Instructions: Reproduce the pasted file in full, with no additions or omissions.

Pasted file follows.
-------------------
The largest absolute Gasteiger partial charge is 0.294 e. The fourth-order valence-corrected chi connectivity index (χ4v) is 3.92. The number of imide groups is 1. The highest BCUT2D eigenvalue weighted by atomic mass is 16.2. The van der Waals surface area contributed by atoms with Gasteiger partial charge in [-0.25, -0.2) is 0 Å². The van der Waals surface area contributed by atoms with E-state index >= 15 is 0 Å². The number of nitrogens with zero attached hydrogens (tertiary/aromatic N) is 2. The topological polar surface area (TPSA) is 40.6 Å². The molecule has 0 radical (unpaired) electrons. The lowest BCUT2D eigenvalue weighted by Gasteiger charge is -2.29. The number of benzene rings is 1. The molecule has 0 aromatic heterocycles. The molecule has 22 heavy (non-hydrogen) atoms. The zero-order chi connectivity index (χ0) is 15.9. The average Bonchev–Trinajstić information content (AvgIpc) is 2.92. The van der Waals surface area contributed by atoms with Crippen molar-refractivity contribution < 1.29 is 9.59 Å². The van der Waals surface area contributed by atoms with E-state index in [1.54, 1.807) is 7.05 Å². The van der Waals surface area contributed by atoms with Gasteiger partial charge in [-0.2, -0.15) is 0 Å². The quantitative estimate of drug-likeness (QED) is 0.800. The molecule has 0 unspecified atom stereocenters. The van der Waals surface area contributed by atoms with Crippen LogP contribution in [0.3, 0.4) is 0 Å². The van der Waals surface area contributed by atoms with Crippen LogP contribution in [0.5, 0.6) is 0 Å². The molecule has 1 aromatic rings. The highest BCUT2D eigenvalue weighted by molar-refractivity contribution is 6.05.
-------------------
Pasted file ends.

The largest absolute Gasteiger partial charge is 0.294 e. The fourth-order valence-corrected chi connectivity index (χ4v) is 3.92. The number of imide groups is 1. The highest BCUT2D eigenvalue weighted by atomic mass is 16.2. The van der Waals surface area contributed by atoms with Gasteiger partial charge in [-0.25, -0.2) is 0 Å². The van der Waals surface area contributed by atoms with E-state index >= 15 is 0 Å². The number of nitrogens with zero attached hydrogens (tertiary/aromatic N) is 2. The topological polar surface area (TPSA) is 40.6 Å². The molecule has 0 radical (unpaired) electrons. The lowest BCUT2D eigenvalue weighted by Gasteiger charge is -2.29. The number of benzene rings is 1. The molecule has 0 aromatic heterocycles. The molecule has 22 heavy (non-hydrogen) atoms. The zero-order chi connectivity index (χ0) is 15.9. The average Bonchev–Trinajstić information content (AvgIpc) is 2.92. The van der Waals surface area contributed by atoms with Crippen molar-refractivity contribution < 1.29 is 9.59 Å². The van der Waals surface area contributed by atoms with E-state index in [1.54, 1.807) is 7.05 Å². The van der Waals surface area contributed by atoms with Gasteiger partial charge in [-0.2, -0.15) is 0 Å². The quantitative estimate of drug-likeness (QED) is 0.800. The molecule has 0 unspecified atom stereocenters. The van der Waals surface area contributed by atoms with Crippen LogP contribution in [0.3, 0.4) is 0 Å². The van der Waals surface area contributed by atoms with Crippen LogP contribution in [0.5, 0.6) is 0 Å². The molecule has 1 aromatic rings. The highest BCUT2D eigenvalue weighted by molar-refractivity contribution is 6.05.